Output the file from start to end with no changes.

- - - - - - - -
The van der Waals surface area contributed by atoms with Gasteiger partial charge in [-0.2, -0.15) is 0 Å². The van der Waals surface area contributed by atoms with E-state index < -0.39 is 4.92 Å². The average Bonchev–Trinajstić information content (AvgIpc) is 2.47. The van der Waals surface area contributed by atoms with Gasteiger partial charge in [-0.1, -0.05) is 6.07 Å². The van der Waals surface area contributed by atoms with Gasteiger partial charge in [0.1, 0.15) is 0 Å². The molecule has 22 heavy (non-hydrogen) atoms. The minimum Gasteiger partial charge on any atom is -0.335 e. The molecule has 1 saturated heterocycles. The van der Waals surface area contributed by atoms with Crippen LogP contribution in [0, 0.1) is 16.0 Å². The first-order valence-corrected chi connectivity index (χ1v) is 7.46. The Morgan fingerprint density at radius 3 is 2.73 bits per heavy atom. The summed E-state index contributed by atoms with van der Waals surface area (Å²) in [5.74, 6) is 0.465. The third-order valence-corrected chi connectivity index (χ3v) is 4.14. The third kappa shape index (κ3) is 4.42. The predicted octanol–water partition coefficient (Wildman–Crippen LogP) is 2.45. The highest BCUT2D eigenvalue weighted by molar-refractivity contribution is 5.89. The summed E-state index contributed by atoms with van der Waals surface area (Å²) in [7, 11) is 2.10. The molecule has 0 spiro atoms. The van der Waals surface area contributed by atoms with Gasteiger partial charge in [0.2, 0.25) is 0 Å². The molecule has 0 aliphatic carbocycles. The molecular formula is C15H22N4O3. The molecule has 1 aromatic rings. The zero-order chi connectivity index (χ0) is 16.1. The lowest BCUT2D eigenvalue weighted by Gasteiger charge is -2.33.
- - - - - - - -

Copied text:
The van der Waals surface area contributed by atoms with Gasteiger partial charge in [-0.2, -0.15) is 0 Å². The van der Waals surface area contributed by atoms with E-state index < -0.39 is 4.92 Å². The average Bonchev–Trinajstić information content (AvgIpc) is 2.47. The van der Waals surface area contributed by atoms with Gasteiger partial charge in [-0.1, -0.05) is 6.07 Å². The van der Waals surface area contributed by atoms with Gasteiger partial charge in [0.1, 0.15) is 0 Å². The molecule has 22 heavy (non-hydrogen) atoms. The minimum Gasteiger partial charge on any atom is -0.335 e. The molecule has 1 saturated heterocycles. The van der Waals surface area contributed by atoms with Crippen LogP contribution in [0, 0.1) is 16.0 Å². The first-order valence-corrected chi connectivity index (χ1v) is 7.46. The Morgan fingerprint density at radius 3 is 2.73 bits per heavy atom. The summed E-state index contributed by atoms with van der Waals surface area (Å²) in [5.74, 6) is 0.465. The third-order valence-corrected chi connectivity index (χ3v) is 4.14. The third kappa shape index (κ3) is 4.42. The predicted octanol–water partition coefficient (Wildman–Crippen LogP) is 2.45. The highest BCUT2D eigenvalue weighted by molar-refractivity contribution is 5.89. The summed E-state index contributed by atoms with van der Waals surface area (Å²) in [7, 11) is 2.10. The molecule has 0 spiro atoms. The van der Waals surface area contributed by atoms with Gasteiger partial charge in [0.2, 0.25) is 0 Å². The molecule has 0 aliphatic carbocycles. The molecular formula is C15H22N4O3. The molecule has 1 aromatic rings. The zero-order chi connectivity index (χ0) is 16.1. The lowest BCUT2D eigenvalue weighted by Gasteiger charge is -2.33.